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Why Obama won’t give the Ferguson speech his supporters want

President Obama delivers remarks following the grand jury's decision not to indict Offer Darren Wilson.

President Obama's statement, delivered moments after St. Louis County Prosecutor Bob McCulloch rendered the grand jury's verdict, was a plea for calm. It was steady and evenhanded. Obama recognized the fear and anger of both sides. He called for calm. He argued that the two sides here were, in a sense, one. "Nobody needs good policing more than poor communities with high crime rates," he said. And, in doing, he disappointed many who had hoped to hear something more impassioned, more outraged, from the president:

The statement — and the reaction — were a precise echo of the first time Obama spoke on Ferguson. Those remarks, delivered on August 18, began with the words "I also want to address the situation in Ferguson. Earlier this afternoon I spoke with Governor Nixon..." and didn't get much more passionate from there. There, too, many of Obama's supporters were disappointed:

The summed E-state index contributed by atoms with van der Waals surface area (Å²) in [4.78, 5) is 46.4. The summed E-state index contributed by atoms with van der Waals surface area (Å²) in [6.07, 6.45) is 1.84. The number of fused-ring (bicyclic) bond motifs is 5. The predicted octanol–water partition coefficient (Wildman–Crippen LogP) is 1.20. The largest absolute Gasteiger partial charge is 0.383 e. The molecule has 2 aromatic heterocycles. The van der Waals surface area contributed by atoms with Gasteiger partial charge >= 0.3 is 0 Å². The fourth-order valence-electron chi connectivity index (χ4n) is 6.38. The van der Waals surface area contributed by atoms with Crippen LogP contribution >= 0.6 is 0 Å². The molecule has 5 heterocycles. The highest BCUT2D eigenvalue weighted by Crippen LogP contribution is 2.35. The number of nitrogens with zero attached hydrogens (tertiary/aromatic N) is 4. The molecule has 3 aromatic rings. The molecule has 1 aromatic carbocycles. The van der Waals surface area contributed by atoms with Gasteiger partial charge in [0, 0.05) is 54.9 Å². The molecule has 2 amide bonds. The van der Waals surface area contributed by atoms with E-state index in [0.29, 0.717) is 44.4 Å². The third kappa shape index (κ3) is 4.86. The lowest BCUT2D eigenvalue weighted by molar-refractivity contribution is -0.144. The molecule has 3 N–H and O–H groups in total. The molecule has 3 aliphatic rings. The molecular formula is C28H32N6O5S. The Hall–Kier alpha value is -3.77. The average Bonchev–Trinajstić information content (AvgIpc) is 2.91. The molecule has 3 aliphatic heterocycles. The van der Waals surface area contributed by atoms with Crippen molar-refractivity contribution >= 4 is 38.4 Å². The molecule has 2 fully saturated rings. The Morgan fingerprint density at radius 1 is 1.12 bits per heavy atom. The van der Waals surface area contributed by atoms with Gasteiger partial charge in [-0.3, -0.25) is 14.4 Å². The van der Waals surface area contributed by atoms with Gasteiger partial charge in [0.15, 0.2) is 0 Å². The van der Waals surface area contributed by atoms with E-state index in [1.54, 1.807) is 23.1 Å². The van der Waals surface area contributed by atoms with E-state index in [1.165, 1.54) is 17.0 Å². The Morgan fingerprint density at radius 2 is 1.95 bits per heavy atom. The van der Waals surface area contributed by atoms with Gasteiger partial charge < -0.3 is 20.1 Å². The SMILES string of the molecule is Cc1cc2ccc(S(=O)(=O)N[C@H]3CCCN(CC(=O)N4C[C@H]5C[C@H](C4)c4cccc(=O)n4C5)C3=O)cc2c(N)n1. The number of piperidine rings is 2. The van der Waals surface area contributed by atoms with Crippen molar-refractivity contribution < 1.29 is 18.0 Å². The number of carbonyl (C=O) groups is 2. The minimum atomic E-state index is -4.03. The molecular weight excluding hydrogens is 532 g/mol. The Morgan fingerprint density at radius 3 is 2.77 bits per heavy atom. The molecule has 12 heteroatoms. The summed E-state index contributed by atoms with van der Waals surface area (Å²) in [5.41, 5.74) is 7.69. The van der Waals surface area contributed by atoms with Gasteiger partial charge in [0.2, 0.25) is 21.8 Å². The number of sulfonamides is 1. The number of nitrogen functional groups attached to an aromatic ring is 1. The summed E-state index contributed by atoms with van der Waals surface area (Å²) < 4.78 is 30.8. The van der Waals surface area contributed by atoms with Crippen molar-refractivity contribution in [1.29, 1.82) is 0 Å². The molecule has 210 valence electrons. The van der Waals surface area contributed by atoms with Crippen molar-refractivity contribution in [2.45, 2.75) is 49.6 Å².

As I wrote after those remarks, Obama's supporters aren't asking for anything Obama can't do — or even anything he hasn't done before. Obama was elected president because he seemed, alone among American politicians, to be able to bridge the deep divides in American politics. The speech that rocketed him into national life was about bridging the red-blue divide. The speech that sealed his nomination was about bridging the racial divide. That speech, born of a crisis that could have ended Obama's presidential campaign, is remembered by both his supporters and even many of his detractors as his finest moment. That was the speech where Obama seemed capable of something different, something more, than other politicians. In the White House, it's simply called "the Race Speech." And though the administration often fields demands to repeat it, they have no plans to do so.